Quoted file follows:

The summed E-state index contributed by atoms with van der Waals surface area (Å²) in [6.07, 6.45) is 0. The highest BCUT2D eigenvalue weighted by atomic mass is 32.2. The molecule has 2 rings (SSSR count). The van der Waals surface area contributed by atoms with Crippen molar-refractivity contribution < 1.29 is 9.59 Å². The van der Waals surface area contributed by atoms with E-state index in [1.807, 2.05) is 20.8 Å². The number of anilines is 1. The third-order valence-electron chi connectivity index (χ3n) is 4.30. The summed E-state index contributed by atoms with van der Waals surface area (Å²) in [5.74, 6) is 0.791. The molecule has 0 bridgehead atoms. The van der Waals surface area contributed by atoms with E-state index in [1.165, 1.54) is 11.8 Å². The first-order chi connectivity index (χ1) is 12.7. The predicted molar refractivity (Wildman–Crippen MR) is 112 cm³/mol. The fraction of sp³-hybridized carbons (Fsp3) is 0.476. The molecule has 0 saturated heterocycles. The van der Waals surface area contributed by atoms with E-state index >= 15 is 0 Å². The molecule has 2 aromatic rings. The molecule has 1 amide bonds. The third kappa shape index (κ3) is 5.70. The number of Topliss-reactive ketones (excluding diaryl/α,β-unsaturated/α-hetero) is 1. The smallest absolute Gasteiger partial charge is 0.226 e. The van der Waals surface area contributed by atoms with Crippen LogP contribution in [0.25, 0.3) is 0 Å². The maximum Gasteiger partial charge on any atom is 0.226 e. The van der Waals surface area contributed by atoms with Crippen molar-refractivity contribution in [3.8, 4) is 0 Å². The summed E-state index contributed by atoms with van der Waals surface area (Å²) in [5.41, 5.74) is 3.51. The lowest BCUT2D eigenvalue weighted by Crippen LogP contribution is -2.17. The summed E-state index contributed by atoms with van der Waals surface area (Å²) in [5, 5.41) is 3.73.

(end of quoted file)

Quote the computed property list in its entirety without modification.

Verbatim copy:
The summed E-state index contributed by atoms with van der Waals surface area (Å²) in [6.07, 6.45) is 0. The highest BCUT2D eigenvalue weighted by atomic mass is 32.2. The molecule has 2 rings (SSSR count). The van der Waals surface area contributed by atoms with Crippen molar-refractivity contribution < 1.29 is 9.59 Å². The van der Waals surface area contributed by atoms with E-state index in [1.807, 2.05) is 20.8 Å². The number of anilines is 1. The third-order valence-electron chi connectivity index (χ3n) is 4.30. The summed E-state index contributed by atoms with van der Waals surface area (Å²) in [5.74, 6) is 0.791. The molecule has 0 bridgehead atoms. The van der Waals surface area contributed by atoms with E-state index in [1.165, 1.54) is 11.8 Å². The first-order chi connectivity index (χ1) is 12.7. The predicted molar refractivity (Wildman–Crippen MR) is 112 cm³/mol. The fraction of sp³-hybridized carbons (Fsp3) is 0.476. The molecule has 0 saturated heterocycles. The van der Waals surface area contributed by atoms with E-state index >= 15 is 0 Å². The molecule has 2 aromatic rings. The molecule has 1 amide bonds. The third kappa shape index (κ3) is 5.70. The number of Topliss-reactive ketones (excluding diaryl/α,β-unsaturated/α-hetero) is 1. The smallest absolute Gasteiger partial charge is 0.226 e. The van der Waals surface area contributed by atoms with Crippen LogP contribution in [0.25, 0.3) is 0 Å². The maximum Gasteiger partial charge on any atom is 0.226 e. The van der Waals surface area contributed by atoms with Crippen molar-refractivity contribution in [3.8, 4) is 0 Å². The summed E-state index contributed by atoms with van der Waals surface area (Å²) in [5.41, 5.74) is 3.51. The lowest BCUT2D eigenvalue weighted by Crippen LogP contribution is -2.17. The summed E-state index contributed by atoms with van der Waals surface area (Å²) in [5, 5.41) is 3.73.